Sabotage as Standard Practice

Again via Phil B, who appears to be angling for a coveted Research Assistant position, is this link to a manual written by the US office of strategic services in 1944 advising people how to bring occupied Europe to a grinding halt. Phil B says:

It seems to have been discovered by the HR and Managerial types as a template for good management practices, not as a way of destroying an organisation.

Is he right? Have a look at Section 11 which deals with the “General Interference with Organizations and Production” and judge for yourselves:

(a) Organizations and Conferences (1) Insist on doing everything through “channels.” Never permit short-cuts to be taken in order to expedite decisions.

(2) Make “speeches.” Talk as frequently as possible and at great length. Illustrate your “points” by long anecdotes and accounts of personal experiences. Never hesitate to make a few appropriate “patriotic” comments.

(3) When possible, refer all matters to committees, for “further study and consideration.” Attempt to make the committees as large as possible — never less than five.

(4) Bring up irrelevant issues as frequently as possible.

(5) Haggle over precise wordings of communications, minutes, resolutions.

(6) Refer back to matters decided upon at the last meeting and attempt to re-open the question of the advisability of that decision.

(7) Advocate “caution.” Be “reasonable” and urge your fellow-conferees to be “reasonable” and avoid haste which might result in embarrassments or difficulties later on.

(8) Be worried about the propriety of any decision — raise the question of whether such action as is contemplated lies within the jurisdiction of the group or whether it might conflict with the policy of some higher echelon.

At this point my jaw is on the floor at how well this describes major oil companies. Numbers 3, 5, 6, 7, and 8 are hard-wired into temployees and management within weeks of joining.

(10) To lower morale and with it, production, be pleasant to inefficient workers; give them undeserved promotions. Discriminate against efficient workers; complain unjustly about their work.

Which neatly describes career progression in a modern organisation.

(11) Hold conferences when there is more critical work to be done.

A practice perfected by governments everywhere. Climate change jamborees, anyone?

(12) Multiply paper work in plausible ways.

(13) Multiply the procedures and clearances involved in issuing instructions, pay checks, and so on. See that three people have to approve everything where one would do.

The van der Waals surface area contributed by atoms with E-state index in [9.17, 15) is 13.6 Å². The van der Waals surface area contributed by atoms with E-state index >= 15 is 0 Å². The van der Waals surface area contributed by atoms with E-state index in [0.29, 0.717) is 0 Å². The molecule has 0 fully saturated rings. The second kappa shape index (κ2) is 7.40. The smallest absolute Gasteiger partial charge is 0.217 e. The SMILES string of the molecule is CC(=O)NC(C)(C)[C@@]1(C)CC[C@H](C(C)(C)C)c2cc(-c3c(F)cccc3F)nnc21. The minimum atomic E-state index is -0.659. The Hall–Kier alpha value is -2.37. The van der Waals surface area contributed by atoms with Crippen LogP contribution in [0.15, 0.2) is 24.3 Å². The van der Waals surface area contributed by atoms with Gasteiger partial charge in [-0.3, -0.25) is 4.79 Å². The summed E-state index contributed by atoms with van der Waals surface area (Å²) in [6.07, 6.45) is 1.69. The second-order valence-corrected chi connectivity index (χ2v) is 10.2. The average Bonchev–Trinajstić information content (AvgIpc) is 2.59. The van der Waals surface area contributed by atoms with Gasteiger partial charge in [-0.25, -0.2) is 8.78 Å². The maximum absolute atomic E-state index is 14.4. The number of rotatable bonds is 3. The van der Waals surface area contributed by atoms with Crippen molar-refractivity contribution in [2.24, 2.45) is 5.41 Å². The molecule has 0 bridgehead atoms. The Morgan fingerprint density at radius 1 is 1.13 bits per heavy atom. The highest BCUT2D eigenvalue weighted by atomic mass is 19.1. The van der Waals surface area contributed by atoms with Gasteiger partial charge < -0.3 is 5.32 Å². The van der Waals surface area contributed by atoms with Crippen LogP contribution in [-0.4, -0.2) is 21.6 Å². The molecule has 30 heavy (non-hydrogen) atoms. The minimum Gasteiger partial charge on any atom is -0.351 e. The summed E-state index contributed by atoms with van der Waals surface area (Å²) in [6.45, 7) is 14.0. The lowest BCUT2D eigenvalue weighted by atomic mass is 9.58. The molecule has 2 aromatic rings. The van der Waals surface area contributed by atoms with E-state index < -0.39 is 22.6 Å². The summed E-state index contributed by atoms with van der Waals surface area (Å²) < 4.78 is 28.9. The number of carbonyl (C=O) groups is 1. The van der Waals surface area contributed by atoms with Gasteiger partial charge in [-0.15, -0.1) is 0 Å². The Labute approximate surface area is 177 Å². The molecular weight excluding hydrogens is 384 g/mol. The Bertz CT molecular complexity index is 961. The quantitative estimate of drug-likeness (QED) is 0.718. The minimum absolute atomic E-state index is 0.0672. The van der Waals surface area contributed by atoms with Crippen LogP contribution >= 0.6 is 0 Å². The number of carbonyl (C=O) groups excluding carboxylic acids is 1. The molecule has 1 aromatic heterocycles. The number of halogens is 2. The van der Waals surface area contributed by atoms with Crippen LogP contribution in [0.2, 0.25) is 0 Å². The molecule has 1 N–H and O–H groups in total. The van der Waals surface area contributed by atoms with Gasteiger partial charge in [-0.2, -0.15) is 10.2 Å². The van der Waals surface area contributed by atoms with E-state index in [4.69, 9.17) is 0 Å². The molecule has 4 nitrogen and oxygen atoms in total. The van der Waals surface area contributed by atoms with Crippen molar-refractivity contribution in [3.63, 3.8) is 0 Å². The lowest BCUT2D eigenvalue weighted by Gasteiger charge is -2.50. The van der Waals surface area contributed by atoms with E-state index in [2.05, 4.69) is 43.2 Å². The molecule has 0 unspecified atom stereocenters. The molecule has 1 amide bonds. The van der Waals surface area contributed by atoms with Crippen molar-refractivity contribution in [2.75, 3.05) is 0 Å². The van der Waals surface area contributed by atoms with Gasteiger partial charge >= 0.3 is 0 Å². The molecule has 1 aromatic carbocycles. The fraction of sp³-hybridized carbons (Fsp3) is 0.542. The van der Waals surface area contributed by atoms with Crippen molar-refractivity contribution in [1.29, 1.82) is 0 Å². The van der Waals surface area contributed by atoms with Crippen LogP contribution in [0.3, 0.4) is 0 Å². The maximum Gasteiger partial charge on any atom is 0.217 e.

(14) Apply all regulations to the last letter.

Any budding saboteur would have his work cut out finding departments of a modern government where this behaviour was not already obligatory.

(1) Work slowly. Think out ways to increase the number of movements necessary on your job: use a light hammer instead of a heavy one, try to make a small wrench do when a big one is necessary, use little force where considerable force is needed, and so on.

(2) Contrive as many interruptions to your work as you can: when changing the material on which you are working, as you would on a lathe or punch, take needless time to do it. If you are cutting, shaping or doing other measured work, measure dimensions twice as often as you need to. When you go to the lavatory, spend a longer time there than is necessary.

Forget tools so that you will have to go back after them.

Are they describing sabotage techniques, or the local council?

(8) If possible, join or help organize a group for presenting employee problems to the management. See that the procedures adopted are as inconvenient as possible for the management, involving the presence of a large number of employees at each presentation, entailing more than one meeting for each grievance, bringing up problems which are largely imaginary, and so on.

Deployment of these techniques was so successful in occupied France they forgot to abandon them when the war ended.

(b) Report imaginary spies or danger to the Gestapo or police.

Such as Nazi pugs?

(c) Act stupid.

*Splutter*

(d) Be as irritable and quarrelsome as possible without getting yourself into trouble.

To be fair, I do the first half of this. I’m not so good at the second part, though.